14U.S. Department of Justice, Federal Bureau of Investigation, Criminal Justice Information Services (CJIS), Uniform Crime Reports, Law Enforcement Officers Killed and Assaulted [LEOKA] 2010, table 61, (accessed May 17, 2012); LEOKA 2001, table 28, (accessed May 17, 2012); LEOKA 1996, table 23, (accessed May 17, 2012).
15U.S. Fire Administration, Firefighter Fatalities in the United States in 2010 (September 2011), 12, (accessed May 17, 2012).
16“Tow Truck Driver Killed on the Job,” WSVN-TV 7 News, May 11, 2010, (accessed May 12 2012).
17FHWA, “Details for Request 6(09)-4,” MUTCD, April 27, 2010, (accessed May 17, 2012).
18FHWA, “Pedestrian and Worker Safety” and “Flagger Control,” chap. 6D and 6E in MUTCD (2009), 564, 566, (accessed May 17, 2012).
19For additional information, see Richard J. Ashton, “New Federal Rule Seeks to Improve Officer Visibility at Roadside,” The Police Chief 74 (July 2007), (accessed May 17, 2012).
20FHWA, “Pedestrian and Worker Safety,” chap. 6D in MUTCD (2009), 564, 565.
21FHWA, “Control of Traffic through Traffic Incident Management Areas,” chap. 6I in MUTCD (2009), 726.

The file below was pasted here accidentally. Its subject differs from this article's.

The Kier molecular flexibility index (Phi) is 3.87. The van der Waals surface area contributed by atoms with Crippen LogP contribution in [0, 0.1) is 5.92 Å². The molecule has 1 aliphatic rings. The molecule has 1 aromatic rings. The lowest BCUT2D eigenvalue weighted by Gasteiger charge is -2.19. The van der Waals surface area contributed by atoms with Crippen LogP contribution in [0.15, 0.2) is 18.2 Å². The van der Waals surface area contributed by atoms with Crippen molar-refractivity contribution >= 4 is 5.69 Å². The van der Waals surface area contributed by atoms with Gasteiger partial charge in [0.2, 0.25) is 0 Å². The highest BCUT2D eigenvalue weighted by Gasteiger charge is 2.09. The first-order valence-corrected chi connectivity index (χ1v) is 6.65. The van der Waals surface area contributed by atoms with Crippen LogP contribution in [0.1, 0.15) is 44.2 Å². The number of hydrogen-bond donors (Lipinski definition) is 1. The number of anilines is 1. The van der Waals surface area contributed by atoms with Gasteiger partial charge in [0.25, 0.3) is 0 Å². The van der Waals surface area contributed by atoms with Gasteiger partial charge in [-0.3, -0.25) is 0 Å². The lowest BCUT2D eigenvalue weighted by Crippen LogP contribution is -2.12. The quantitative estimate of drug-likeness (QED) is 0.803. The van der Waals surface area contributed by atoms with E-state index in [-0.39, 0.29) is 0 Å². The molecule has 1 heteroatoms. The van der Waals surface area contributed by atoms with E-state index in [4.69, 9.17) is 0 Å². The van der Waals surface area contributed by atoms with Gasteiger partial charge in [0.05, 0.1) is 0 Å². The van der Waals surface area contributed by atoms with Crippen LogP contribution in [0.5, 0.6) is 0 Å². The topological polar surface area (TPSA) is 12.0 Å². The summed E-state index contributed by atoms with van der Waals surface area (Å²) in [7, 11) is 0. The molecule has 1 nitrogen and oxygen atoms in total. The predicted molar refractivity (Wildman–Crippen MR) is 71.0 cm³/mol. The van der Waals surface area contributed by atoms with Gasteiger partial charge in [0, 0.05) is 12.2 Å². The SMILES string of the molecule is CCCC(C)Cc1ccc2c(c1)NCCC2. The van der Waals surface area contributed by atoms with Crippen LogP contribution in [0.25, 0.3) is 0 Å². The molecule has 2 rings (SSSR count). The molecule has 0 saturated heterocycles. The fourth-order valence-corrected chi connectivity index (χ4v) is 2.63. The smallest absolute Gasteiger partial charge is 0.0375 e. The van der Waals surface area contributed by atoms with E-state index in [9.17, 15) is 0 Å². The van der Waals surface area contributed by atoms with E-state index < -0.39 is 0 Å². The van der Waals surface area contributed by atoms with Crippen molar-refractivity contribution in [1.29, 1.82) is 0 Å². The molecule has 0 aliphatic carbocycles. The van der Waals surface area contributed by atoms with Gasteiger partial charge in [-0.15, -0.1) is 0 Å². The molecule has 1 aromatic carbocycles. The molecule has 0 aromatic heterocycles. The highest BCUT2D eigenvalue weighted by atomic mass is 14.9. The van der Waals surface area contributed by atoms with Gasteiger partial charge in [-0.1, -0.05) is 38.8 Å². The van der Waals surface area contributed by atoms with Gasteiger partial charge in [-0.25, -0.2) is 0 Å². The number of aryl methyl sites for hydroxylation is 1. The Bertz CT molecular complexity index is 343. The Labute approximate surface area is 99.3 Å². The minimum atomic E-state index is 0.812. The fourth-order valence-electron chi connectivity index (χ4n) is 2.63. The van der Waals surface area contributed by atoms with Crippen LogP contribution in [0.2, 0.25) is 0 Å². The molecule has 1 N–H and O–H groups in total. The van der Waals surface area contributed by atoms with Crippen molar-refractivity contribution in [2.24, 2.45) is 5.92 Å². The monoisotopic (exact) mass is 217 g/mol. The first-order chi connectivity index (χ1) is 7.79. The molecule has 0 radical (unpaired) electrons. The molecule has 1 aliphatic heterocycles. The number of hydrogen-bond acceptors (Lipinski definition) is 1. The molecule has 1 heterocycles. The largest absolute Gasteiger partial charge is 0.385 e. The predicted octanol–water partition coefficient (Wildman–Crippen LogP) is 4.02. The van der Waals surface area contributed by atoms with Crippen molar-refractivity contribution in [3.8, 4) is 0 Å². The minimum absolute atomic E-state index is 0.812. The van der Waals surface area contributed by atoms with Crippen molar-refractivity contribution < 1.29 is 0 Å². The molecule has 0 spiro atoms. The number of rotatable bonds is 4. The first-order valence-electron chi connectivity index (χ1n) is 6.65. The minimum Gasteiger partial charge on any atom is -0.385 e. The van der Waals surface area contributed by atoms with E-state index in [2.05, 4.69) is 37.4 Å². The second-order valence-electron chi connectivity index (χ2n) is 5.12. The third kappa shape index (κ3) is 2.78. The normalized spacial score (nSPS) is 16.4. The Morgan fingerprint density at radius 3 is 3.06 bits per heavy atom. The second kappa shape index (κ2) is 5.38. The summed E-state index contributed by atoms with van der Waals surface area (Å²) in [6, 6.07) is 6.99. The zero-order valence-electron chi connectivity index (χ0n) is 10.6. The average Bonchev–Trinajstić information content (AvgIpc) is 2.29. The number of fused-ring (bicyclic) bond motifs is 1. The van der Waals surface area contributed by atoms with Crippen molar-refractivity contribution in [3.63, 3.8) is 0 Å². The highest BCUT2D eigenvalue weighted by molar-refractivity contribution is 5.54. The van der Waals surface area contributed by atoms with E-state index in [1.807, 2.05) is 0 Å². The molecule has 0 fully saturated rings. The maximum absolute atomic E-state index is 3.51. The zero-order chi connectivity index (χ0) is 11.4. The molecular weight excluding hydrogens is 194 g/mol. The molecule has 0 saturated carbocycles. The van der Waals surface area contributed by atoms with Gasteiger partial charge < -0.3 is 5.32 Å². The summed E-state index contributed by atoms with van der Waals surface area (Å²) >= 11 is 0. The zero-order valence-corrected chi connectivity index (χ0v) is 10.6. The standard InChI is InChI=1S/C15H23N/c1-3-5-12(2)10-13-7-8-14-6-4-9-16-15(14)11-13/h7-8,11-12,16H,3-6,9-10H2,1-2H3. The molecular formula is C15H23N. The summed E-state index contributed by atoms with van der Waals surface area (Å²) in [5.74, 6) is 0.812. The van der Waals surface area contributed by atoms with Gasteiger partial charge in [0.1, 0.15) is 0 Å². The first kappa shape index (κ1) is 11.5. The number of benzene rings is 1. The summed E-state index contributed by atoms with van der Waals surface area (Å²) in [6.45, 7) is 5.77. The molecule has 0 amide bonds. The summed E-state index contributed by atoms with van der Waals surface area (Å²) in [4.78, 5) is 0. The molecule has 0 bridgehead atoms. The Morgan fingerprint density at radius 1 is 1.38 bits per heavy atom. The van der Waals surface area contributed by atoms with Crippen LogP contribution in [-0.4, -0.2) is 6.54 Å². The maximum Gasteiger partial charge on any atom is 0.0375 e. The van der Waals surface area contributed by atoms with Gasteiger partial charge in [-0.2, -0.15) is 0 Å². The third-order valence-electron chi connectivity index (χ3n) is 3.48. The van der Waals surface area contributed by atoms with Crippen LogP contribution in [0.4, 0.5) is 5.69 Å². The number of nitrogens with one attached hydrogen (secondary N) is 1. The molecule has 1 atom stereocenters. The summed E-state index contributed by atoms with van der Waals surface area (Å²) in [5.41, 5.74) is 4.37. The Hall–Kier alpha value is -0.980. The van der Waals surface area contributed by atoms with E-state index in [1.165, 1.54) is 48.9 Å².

22FHWA, “General,” chap. 1A in MUTCD (2009), 19, (accessed May 17, 2012); FHWA, “Control of Traffic Through Traffic Incident Management Areas,” chap. 6I in MUTCD (2009), 726.
23State of New Jersey, “Blocker Vehicle,” section 2 in Highway Incident Traffic Safety Guidelines for Emergency Responders (June 1, 2010), 2, (accessed May 17, 2012).
24David A. Templeton, Jr., “Close-Range Photogrammetry for Crash Reconstruction,”, September 23, 2008, (accessed May 17, 2012).
25Owens et al., Traffic Incident Management Handbook, 47; Jodi L. Carson, Traffic Incident Management Quick Clearance Laws: A National Review of Best Practices, FHWA-HOP-09-005 (December 2008), 24–25, 38–40, (accessed May 17, 2012).
26Carson, Traffic Incident Management Quick Clearance Laws: A National Review of Best Practices, 18.
27Ibid., 1.
28“Move-Over laws,”, (accessed May 17, 2012).
29IACP Highway Safety Committee, “Uniformity in ‘Move Over, Slow Down’ Laws,” IACP Resolution adopted at the 112th Annual Conference of the International Association of Chiefs of Police (Orlando, Florida, 2005), (accessed May 17, 2012).